Maybe this is a stupid question

Has anybody checked those salt domes in Louisiana to see how they’re doing? And doesn’t it seem kind of stupid to put all of your strategic reserve of anything along one coast or border? All the eggs in one basket, as it were.

DOE – Fossil Energy: The Nation’s Strategic Petroleum Reserve

The Strategic Petroleum Reserve (SPR) is the world’s largest supply of emergency crude oil. The federally-owned oil stocks are stored in huge underground salt caverns along the coastline of the Gulf of Mexico.

Fed engineering a recession…again?

The 10-year Treasury note yield is at 4.03 percent.

The 30-day T-bill rate is at 3.51 percent.

The Fed is expected to raise its federal funds target rate, which T-bills will track closely, by 3/4 percent by years end. The “best case” speculation by Fed watchers is that they might skip the expected September increase and only raise rates by half a percent.

So, the best case is a completely flat yield curve assuming long term rates don’t react by dropping further, as is likely. The more likely case is that the Fed will raise rates 3/4 points and we will see an inverted yield curve. The yield curve where it is today shows serious danger of recession. An inverted yield curve is a near flawless predictor of one. We’re already working our way past “soft landing.” Alan Greenspan knows that, but he has such a fetish for restraining “exuberance” at all costs, rather than simply keeping money supply properly in check to start with, that the engineering of a recession for later this year or early next appears to be a done deal.

Levees should be privatized

Private companies do better work. If the levee breaks they would be responsible for the damage that resulted instead of just going on TV and crying. Undoubtedly they’d carry liability insurance to cover themselves. I have no idea how you’d pay for privatized levees, but that’s a minor issue.

My mama always taught me that good things come from adversity if we put our faith in the Lord.
We couldn’t see much good in the flood waters when they were causing us to have to leave home,
But when the water went down, we found that it had washed a load of rich black bottom dirt across our land. The following year we had the best cotton crop we’d ever had.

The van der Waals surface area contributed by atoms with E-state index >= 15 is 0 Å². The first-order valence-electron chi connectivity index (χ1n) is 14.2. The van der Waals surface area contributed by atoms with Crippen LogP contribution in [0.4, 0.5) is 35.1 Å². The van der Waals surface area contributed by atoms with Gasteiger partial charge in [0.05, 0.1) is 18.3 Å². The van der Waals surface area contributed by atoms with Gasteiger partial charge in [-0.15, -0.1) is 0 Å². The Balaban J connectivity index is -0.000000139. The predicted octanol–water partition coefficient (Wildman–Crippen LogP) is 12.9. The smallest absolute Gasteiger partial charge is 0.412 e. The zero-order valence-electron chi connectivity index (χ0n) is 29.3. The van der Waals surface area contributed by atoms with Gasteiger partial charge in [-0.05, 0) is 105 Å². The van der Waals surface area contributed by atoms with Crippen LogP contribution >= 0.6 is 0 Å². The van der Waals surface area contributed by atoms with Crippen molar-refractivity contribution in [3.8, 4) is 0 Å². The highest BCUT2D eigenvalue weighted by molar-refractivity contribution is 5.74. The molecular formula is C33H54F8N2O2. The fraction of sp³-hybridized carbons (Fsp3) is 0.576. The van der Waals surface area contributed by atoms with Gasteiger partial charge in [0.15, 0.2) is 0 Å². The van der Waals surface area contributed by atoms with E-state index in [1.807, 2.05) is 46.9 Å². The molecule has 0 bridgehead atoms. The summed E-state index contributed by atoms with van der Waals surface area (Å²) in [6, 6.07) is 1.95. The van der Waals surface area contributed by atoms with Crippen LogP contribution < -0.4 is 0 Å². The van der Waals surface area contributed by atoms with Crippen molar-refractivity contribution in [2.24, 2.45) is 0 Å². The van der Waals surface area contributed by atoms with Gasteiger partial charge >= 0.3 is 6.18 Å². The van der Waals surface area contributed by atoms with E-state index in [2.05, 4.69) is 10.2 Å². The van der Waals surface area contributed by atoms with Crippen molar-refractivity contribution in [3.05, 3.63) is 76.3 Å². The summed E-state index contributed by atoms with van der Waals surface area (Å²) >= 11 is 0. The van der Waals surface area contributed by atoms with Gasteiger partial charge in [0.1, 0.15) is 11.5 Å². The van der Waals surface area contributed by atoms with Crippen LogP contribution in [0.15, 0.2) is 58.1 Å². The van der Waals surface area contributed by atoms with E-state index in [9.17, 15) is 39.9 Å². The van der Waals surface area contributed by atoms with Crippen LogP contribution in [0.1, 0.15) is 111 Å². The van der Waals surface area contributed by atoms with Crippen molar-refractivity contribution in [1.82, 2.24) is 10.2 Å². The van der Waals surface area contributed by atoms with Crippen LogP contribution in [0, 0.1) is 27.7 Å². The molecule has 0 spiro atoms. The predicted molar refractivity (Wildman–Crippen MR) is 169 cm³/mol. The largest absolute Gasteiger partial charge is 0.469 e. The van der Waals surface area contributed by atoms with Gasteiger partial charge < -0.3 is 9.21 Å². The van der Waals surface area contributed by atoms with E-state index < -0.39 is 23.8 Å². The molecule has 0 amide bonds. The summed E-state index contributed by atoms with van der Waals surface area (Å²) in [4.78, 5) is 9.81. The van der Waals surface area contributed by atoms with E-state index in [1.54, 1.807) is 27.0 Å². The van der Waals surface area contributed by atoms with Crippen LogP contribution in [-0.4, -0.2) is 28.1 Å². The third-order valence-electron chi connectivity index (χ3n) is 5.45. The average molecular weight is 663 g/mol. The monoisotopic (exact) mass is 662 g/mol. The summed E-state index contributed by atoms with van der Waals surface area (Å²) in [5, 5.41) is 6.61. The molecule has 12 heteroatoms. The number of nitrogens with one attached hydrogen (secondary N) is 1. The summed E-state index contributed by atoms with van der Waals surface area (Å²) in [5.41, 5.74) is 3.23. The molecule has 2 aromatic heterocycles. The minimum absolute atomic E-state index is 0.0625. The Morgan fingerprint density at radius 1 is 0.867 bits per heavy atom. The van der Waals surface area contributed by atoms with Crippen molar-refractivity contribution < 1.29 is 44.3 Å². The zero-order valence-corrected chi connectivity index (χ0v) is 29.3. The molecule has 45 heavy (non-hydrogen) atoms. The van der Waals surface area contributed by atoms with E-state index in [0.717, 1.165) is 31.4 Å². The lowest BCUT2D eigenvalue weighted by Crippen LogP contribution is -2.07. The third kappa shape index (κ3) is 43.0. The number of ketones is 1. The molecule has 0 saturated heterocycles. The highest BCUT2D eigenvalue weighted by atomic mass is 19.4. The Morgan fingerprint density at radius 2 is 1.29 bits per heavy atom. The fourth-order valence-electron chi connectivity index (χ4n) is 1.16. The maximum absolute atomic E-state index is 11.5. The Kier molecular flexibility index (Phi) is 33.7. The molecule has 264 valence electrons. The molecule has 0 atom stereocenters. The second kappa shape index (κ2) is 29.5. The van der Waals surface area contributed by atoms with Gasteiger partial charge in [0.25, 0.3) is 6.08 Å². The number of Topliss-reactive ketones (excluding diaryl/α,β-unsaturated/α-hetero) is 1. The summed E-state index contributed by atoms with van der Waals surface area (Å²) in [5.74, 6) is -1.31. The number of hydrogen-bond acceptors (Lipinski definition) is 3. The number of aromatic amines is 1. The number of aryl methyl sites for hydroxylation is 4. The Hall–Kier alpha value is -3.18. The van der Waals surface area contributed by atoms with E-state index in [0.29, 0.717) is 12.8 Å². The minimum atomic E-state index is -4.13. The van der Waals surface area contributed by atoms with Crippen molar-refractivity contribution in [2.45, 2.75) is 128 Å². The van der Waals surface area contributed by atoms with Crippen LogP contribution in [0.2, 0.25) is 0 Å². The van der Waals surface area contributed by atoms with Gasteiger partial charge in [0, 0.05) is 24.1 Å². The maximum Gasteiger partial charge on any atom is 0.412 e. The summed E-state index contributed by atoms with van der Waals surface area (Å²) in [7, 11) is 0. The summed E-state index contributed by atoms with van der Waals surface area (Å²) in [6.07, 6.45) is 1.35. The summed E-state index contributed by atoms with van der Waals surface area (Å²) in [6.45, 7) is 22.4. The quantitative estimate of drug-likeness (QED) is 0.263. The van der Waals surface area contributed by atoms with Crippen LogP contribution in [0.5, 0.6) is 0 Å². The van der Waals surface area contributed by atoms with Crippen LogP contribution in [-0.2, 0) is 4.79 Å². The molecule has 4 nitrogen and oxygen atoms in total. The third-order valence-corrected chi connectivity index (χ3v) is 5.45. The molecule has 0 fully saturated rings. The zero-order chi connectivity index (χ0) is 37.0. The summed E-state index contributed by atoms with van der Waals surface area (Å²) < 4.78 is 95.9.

I remember hearing:
How high’s the water, mama?
Two feet high and risin’
How high’s the water, papa?
Two feet high and risin’
We can make it to the road in a homemade boat
That’s the only thing we got left that’ll float
It’s already over all the wheat and the oats,
Two feet high and risin’
How high’s the water, mama?
Three feet high and risin’
How high’s the water, papa?
Three feet high and risin’
Well, the hives are gone,
I’ve lost my bees
The chickens are sleepin’
In the willow trees
Cow’s in water up past her knees,
Three feet high and risin’
How high’s the water, mama?
Four feet high and risin’
How high’s the water, papa?
Four feet high and risin’
Hey, come look through the window pane,
The bus is comin’, gonna take us to the train
Looks like we’ll be blessed with a little more rain,
4 feet high and risin’
How high’s the water, mama?
Five feet high and risin’
How high’s the water, papa?
Five feet high and risin’
Well, the rails are washed out north of town
We gotta head for higher ground
We can’t come back till the water comes down,
Five feet high and risin’
Well, it’s five feet high and risin’

Jude Wanniski dies August 29

Wanniski.com

Mr. Wanniski was an adviser to President Ronald Reagan from 1978 to 1981, and designed the Reagan tax cuts that propelled the U.S. economy out of stagflation and led to the great stock market boom that followed. As an advisor, he counseled Democrats as well as Republicans, pro bono, and developed pro-growth strategies for several governments. He believed in the collective wisdom of the electorate. “The electorate, being wiser than any individual in the society, is society’s most precious resource. It is the job of the politician to try to divine what it is the electorate wants.”